Starring: Julian West, Rena Mandel, Maurice Shutz,
Director: Carl Theodor Dreyer
A young student of the supernatural Allan Grey finds that he’s bitten off more than he can shew when he stays for the night in the eerie town of Courtempierre. On his first night he experiences strange images, disembodied shadows, spirits and other bumps in the night.
After a man leaves a letter to be opened in case of his death, and is found murdered the next day, Grey learns that there’s a vampire in the village that must be stopped, and the mystery centres on the man’s strange, sickly daughter.
It’s a Must See Because: although it received mixed reviews on release, the film is one of Europes early forays into sound. It still retains the title cards of silent films, which made it more easily translatable to foreign markets, but it used sound effects to help create mood and tension.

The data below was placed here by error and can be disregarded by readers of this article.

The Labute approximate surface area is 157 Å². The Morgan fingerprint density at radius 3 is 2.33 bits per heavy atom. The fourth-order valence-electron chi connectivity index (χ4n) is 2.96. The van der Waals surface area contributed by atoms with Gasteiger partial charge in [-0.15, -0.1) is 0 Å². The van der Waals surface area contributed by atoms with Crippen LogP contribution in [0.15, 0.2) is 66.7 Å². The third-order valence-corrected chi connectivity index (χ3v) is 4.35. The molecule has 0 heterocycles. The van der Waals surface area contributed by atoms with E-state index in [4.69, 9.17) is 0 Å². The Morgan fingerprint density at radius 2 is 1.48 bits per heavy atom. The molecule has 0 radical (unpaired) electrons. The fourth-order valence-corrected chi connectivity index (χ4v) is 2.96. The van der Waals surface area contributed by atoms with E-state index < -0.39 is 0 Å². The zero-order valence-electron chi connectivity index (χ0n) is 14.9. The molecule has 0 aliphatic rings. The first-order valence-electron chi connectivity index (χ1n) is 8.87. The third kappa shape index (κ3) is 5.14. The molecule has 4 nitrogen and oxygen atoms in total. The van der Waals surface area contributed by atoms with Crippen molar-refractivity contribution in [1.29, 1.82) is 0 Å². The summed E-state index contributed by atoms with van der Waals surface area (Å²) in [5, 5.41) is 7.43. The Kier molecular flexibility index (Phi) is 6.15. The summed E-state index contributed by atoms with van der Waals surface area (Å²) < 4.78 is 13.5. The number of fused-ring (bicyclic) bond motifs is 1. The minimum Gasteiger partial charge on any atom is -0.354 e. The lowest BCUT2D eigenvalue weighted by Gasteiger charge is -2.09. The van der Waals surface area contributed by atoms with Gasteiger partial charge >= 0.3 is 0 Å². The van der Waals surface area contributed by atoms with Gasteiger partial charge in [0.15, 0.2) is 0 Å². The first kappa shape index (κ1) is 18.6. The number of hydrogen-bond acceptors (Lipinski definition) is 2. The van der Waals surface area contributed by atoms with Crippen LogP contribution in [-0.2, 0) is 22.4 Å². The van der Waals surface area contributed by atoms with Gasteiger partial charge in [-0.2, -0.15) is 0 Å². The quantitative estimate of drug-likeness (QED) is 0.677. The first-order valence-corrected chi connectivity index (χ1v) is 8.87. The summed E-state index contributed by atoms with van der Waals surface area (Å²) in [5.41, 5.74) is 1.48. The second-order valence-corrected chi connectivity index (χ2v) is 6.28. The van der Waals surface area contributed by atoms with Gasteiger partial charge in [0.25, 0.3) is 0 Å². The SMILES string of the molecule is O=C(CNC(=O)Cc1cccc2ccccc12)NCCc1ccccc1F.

Whilst Nosferatu and The Cabinet of Dr Caligari both came before, and this film uses some of the same visual style, but is also very much it’s own film. Based on the story of Carmilla by Sheriden Le Fanu, the vampire story in which a girls companion and friend turns out to have sinister, blood sucking intentions, rather than the oft used Bram Stokers Dracula. It’s a very creepy, strange, dreamlike film. It messes with your sense of what’s going on and what is real, with creepy, slightly disorienting imagery, and strange characters, dream sequences and imagery of death. It’s a really interesting early horror, and has inspired many film makers that came later.
See It If: you’re a horror fan, this one should be on your list, or if you like vampire narratives. It’s a true classic.